Saturday, October 2, 2010

Prayers in Akhtamar & Ani

Yesterday, October 1, 2010, the Armenian Internet media was abuzz with stories about some people praying in the ruins of church in the historic city of Ani just on the Turkish side of the Turkish-Armenian border.  A few weeks ago on September 19, 2010  there was equal buzz regarding a religious service in another Armenian Church in Turkey; in this case on the island of Akhtamar in Lake Van.  That’s nice, people praying in a church.

But this was not about praying in churches really.  Both events were a mixture of politics, religion, emotion, and international relations.

The Akhtamar service was a Christian mass, an Armenian badarak.  It was the first service in the renovated 10th century Surp Khatch church on the picturesque island.  The Turkish government renovated the church and made it a museum a few years ago.  Armenians around the world were of mixed emotions.  It was good to see the church restored and preserved but sad that is was not an active functional place of worship.  The Armenian Catholicoses of Antelias and Etchmiadzin were invited to participate but decided not to because among other things there was no cross on the church.  The service proceeded with the celebrants being from Armenian Patriarchate of Istanbul.  The Patriarchate is less free or less inclined to insist on a cross being displayed on the church.  It was the first badarak held in the church in just over 95 years.
"We believe that it is very important gesture towards freedom of faith," the provincial governor, Munir Karaoglu, told the BBC.  "Also we believe that it is important to eradicate the prejudices between the Turkish and Armenian people. It could also help improve relations Turkey and Armenia."

In Ani, it was not a badarak or any kind of Christian service.  In this case, the service was one of the ritual prayers Moselms are obligated to offer five times per day.  These prayers are called Namaz.  This service was organized by Devlet Bahceli, head of the Nationalist Action Party (MHP).  It was in homage to what Alp Aslan did in 1064 when he conquered the city of Ani.  He had the cross taken off of the cathedral and prayed there.

So, this is not just about people praying in churches.  It is diplomacy and showing the world openness and a movement toward religious tolerance by the ruling Justice and Development Party (AKP).  It is a negation of that by the MHP.  And, I am sure there are many more nuances of gray in Turkey than black and white.  There seems to be quite a struggle in Turkey to determine what kind of country it will be moving forward.

It is not about people praying in churches.  It is about Armenians attending the service because their parents, grandparents, or great-grandparents hailed from Van and Surp Khatch is even a more special place for them than it is for other Armenians.  It is about Armenian church leaders and others who would not participate because the Turkish government had neither put a cross on Surp Khatch nor have they acknowledged the 1915 Genocide.  Note:  There were reports that a cross was erected on Surp Khatch on the same day Devlet Bahceli lead the group to Ani.  At the time of this writing, I have not seen any confirming photos.

Did I mention that Surp Khatch means Holy Cross?   Surp Khatch had no cross until yesterday.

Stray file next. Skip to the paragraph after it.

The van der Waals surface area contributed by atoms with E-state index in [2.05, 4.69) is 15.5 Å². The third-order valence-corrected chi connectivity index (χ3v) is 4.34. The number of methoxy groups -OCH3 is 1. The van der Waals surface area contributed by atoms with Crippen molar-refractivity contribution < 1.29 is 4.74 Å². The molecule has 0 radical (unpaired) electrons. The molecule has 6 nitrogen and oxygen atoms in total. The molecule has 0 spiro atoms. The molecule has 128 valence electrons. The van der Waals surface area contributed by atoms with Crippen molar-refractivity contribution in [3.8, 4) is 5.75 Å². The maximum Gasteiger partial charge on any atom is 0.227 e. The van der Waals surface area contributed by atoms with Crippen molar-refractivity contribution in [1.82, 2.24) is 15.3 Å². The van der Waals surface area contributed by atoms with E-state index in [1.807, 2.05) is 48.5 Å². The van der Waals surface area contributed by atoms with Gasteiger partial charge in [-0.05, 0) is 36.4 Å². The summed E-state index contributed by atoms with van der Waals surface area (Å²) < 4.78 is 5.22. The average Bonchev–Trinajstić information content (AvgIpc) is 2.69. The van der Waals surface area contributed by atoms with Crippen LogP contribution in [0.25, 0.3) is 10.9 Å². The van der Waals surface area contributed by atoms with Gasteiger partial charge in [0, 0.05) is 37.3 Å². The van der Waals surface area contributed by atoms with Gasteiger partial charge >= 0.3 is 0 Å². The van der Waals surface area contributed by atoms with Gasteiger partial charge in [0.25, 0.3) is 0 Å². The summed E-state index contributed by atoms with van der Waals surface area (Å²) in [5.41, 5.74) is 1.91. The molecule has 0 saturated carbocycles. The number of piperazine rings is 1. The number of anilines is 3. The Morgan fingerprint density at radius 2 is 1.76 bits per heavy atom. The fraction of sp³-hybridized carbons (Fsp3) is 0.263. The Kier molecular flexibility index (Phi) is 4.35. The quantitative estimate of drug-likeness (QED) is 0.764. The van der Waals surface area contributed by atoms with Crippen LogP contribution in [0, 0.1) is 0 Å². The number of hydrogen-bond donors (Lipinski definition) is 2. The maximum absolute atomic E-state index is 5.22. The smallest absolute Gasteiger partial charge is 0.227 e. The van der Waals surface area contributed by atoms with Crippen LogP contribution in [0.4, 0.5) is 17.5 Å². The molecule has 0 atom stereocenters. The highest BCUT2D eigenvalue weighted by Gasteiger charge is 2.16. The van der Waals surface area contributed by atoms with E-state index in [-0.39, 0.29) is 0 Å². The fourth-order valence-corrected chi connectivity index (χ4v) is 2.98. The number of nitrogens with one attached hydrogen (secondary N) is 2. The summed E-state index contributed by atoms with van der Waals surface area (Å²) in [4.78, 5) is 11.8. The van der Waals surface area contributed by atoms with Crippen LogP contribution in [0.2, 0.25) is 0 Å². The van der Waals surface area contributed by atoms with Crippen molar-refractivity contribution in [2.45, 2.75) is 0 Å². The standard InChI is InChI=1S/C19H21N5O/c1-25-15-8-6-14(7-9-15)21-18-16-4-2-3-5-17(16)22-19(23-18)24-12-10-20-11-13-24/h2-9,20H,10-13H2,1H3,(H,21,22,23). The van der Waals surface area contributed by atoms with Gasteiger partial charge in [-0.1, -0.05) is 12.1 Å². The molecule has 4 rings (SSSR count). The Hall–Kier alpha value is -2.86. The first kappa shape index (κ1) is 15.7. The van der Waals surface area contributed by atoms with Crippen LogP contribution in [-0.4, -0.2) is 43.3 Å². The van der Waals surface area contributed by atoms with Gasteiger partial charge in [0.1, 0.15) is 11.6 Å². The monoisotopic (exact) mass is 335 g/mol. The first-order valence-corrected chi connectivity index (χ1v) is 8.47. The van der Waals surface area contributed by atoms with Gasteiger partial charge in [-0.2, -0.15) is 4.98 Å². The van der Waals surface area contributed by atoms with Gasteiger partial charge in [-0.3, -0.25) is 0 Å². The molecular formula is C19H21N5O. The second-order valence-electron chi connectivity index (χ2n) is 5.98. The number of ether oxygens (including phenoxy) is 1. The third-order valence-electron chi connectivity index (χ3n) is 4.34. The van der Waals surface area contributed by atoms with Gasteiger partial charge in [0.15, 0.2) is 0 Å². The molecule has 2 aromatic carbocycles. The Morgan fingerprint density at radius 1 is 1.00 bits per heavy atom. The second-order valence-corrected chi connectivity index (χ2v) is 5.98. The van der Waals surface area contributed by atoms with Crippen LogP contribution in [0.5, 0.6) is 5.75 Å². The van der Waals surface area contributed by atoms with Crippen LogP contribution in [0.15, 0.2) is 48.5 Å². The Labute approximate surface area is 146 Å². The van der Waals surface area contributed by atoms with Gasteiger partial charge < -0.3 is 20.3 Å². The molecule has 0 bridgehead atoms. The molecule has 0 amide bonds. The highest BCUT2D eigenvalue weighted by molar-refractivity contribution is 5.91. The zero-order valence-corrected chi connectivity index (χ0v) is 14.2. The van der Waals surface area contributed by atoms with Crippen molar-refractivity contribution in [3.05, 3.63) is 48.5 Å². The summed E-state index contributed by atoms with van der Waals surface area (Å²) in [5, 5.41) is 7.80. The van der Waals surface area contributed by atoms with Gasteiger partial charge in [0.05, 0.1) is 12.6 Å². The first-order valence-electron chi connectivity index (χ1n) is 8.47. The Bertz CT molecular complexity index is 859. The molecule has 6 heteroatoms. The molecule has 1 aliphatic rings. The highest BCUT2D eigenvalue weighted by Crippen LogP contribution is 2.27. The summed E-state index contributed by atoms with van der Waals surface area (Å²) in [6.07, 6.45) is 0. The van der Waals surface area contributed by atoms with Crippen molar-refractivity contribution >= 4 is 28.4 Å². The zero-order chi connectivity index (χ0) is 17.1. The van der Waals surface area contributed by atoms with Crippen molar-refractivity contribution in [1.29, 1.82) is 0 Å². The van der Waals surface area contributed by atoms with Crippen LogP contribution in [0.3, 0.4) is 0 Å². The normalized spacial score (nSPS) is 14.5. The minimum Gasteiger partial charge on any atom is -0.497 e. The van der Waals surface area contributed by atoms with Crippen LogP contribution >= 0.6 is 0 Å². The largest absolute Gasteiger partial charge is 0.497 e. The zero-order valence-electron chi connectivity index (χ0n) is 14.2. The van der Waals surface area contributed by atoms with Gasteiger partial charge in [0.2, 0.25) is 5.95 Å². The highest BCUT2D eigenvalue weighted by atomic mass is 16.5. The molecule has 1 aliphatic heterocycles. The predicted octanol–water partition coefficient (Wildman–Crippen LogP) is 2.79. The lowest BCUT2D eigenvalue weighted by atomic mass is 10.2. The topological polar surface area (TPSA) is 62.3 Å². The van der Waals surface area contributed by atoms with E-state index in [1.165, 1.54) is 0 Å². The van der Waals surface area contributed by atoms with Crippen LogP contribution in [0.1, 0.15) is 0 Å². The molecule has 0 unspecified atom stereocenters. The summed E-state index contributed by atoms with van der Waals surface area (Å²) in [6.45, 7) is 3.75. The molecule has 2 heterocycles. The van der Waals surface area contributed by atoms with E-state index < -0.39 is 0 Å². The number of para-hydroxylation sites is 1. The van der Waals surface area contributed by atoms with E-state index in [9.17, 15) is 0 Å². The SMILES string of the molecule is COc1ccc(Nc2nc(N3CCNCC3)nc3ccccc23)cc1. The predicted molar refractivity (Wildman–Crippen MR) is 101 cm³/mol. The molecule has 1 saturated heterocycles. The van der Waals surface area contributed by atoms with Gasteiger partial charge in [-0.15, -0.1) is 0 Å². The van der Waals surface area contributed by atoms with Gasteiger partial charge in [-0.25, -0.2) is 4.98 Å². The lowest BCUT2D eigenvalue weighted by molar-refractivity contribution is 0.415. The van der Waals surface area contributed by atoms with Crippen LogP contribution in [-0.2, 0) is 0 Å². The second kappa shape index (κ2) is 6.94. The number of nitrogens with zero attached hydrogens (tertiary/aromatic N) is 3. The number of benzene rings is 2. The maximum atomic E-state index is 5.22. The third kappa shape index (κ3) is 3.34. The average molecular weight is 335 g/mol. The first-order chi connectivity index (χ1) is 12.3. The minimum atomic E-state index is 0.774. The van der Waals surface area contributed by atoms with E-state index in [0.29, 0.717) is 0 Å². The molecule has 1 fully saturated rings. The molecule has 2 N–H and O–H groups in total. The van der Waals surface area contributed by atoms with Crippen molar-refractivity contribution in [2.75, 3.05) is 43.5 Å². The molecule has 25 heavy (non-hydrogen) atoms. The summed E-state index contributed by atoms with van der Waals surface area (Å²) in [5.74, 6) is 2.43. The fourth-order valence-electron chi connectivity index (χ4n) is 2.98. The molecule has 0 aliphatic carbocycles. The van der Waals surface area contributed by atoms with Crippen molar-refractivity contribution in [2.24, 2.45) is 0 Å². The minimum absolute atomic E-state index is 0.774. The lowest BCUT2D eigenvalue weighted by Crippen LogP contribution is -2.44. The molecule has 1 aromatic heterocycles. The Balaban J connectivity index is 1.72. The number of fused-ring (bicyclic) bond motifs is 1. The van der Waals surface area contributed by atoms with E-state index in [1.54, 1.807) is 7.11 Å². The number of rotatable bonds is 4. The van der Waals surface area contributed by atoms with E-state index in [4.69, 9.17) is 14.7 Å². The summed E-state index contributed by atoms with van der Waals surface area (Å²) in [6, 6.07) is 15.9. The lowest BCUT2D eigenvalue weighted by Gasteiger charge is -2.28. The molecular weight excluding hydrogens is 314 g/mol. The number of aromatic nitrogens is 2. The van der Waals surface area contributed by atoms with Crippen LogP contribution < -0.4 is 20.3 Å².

I did mention Alp Arslan took the cross off of and then prayed in the cathedral upon conquering the ancient Armenian capital of Ani.

Can it be that both events ironically or purposely happened the same day?  There is a lot going on in Turkey.

How is this not about religion?  How is this not about two peoples with incredible overlaps in culture hating each other and small minorities trying to overcome that?  I leave that to the blah blah of scholars, historians, sociologists, and politicians.  I only know the shades of murky gray that shroud these issues.

I would love to read the sermon from the badarak in Surp Khatch.  I wonder if any sermon like words were delivered yesterday in Ani?

What would the reaction  have been if the Armenians had a service in the conquered mosque in Aghdam, Karabagh?  Would it have been as benign as the Armenian reaction to the Namaz in the Ani Cathedral?  I hardly think so.

Maybe the Turks should convert  the cathedral in Ani and any other shell of an Armenian church left in the Armenian Highlands  into mosques.  Before I am labelled a heretic by Armenians, hear me out.  Our churches have gradually disappeared as their stones have been used for less noble purposes.  As mosques, at least they would be restored and maintained.  I do not see these treasures being returned to Armenians any time soon.

Yesterday reminded me in no uncertain terms who is victor and who is vanquished in this long sad relationship of Armenians and Turks.  It explains why an email from my daughter with a link to a video of the event in Ani had the simple subject “ugh...”  It reminded me of my college friend Halim.  We discussed Armenian-Turkish issues back in the early 1980s.  One time out of complete frustration with how to appease me, he snapped and said, “if you have the power, take it back [the lands]. If you can’t shut up.”  Halim’s outburst made me think of Khrimian Hayrig’s yergateh sherep (iron ladle) speech.  

Khirimian Hayrig’s words came to mind yesterday.  Yet, I tried to take the high road and be happy someone was praying in the church.  I felt less happy when I learned it was a repeat of and re-emphasis of Alp Aslan’s act upon conquering Ani.  

So all in all, ugh, just another day of being a diasporan Armenian, a grandson of Kharpert and Shabin-Karahisar, looking for closure... Megha Asdoodzo.

No comments:

Post a Comment